Hidden in the Everyday
Financial Abuse as a form of Intimate Partner Violence
WomanACT conducted research into women's experiences of financial abuse in the Toronto area.
Hidden in the Everyday draws on qualitative data gathered through surveys and focus groups with service providers and in-depth interviews with survivors. This report examines the experiences and impacts of financial abuse as well as the challenges in confronting it and the opportunities to prevent and address it.
The research was funded by the City of Toronto and conducted with the support of the University of Guelph.
- Financial abuse is a distinct form of abuse that is often accompanied by other forms of abuse including physical, psychological and emotional abuse.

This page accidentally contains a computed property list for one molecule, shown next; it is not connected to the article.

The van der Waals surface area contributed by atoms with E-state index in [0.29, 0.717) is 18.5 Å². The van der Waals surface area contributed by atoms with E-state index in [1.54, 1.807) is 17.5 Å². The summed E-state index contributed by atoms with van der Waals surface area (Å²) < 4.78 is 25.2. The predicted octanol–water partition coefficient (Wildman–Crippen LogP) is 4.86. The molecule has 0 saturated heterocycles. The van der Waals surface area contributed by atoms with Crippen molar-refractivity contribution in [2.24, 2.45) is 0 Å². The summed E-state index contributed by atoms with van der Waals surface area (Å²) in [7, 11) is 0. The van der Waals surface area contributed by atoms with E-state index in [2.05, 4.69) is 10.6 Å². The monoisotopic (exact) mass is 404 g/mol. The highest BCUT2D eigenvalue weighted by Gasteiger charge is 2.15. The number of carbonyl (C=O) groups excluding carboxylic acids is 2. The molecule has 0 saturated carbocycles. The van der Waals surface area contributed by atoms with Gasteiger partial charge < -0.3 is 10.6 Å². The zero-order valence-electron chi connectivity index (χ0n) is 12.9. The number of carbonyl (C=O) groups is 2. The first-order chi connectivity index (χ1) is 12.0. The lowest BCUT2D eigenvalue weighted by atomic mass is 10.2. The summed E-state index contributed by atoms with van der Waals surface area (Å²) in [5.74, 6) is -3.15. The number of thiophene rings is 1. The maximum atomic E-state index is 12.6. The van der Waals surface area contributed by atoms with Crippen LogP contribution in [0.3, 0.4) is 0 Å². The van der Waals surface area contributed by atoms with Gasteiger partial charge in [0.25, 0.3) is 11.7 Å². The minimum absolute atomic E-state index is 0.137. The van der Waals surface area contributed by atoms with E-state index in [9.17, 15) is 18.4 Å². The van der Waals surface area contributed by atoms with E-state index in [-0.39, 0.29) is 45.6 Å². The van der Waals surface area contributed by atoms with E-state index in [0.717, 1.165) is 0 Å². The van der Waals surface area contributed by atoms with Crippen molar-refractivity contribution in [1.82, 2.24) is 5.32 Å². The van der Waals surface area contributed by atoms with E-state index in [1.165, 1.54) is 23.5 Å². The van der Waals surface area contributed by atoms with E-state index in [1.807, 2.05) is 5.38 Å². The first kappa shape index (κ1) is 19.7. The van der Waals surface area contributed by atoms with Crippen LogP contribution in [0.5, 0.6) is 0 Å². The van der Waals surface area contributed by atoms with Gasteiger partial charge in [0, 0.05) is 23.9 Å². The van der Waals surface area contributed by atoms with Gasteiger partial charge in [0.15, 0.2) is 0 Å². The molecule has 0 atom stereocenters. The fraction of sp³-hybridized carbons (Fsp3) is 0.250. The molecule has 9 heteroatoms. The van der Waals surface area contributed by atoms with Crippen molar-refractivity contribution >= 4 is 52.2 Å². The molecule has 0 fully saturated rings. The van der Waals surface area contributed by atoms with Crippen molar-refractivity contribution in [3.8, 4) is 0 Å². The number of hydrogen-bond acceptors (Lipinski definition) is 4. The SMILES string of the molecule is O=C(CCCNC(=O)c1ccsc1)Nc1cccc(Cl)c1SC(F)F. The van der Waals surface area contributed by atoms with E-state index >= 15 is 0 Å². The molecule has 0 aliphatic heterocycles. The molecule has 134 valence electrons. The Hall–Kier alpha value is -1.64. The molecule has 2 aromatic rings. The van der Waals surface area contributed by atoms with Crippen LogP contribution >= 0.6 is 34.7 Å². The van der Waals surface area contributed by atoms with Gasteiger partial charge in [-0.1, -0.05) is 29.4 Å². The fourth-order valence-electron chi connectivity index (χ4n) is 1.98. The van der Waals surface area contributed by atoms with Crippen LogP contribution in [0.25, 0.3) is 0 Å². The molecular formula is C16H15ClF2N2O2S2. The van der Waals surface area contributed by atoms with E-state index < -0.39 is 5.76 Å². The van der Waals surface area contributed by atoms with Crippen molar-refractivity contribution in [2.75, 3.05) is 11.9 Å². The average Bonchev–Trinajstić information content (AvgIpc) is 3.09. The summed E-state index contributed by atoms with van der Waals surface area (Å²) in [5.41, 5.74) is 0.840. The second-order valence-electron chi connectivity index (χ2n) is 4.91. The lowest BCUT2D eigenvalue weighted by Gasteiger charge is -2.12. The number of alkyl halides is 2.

- Financial abuse can involve stealing money, restricting access to household income and benefits, monitoring spending and coerced debt.
- Financial abuse often continues after the relationship has ended. In some cases, financial abuse worsens after separation. Abusers can use financial support systems, including spousal and child support orders, to maintain some financial control and manipulation.
- Financial abuse leads to long-term economic consequences for many women, mainly in the form of debt and damaged credit. These consequences can have a direct impact on a woman’s future housing security as well as her ability to rebuild economic security.
- Financial abuse is a key barrier to women leaving abusive relationships.
- Financial abusive behaviours can be considered normal because of gendered roles and norms related to money, family and relationships.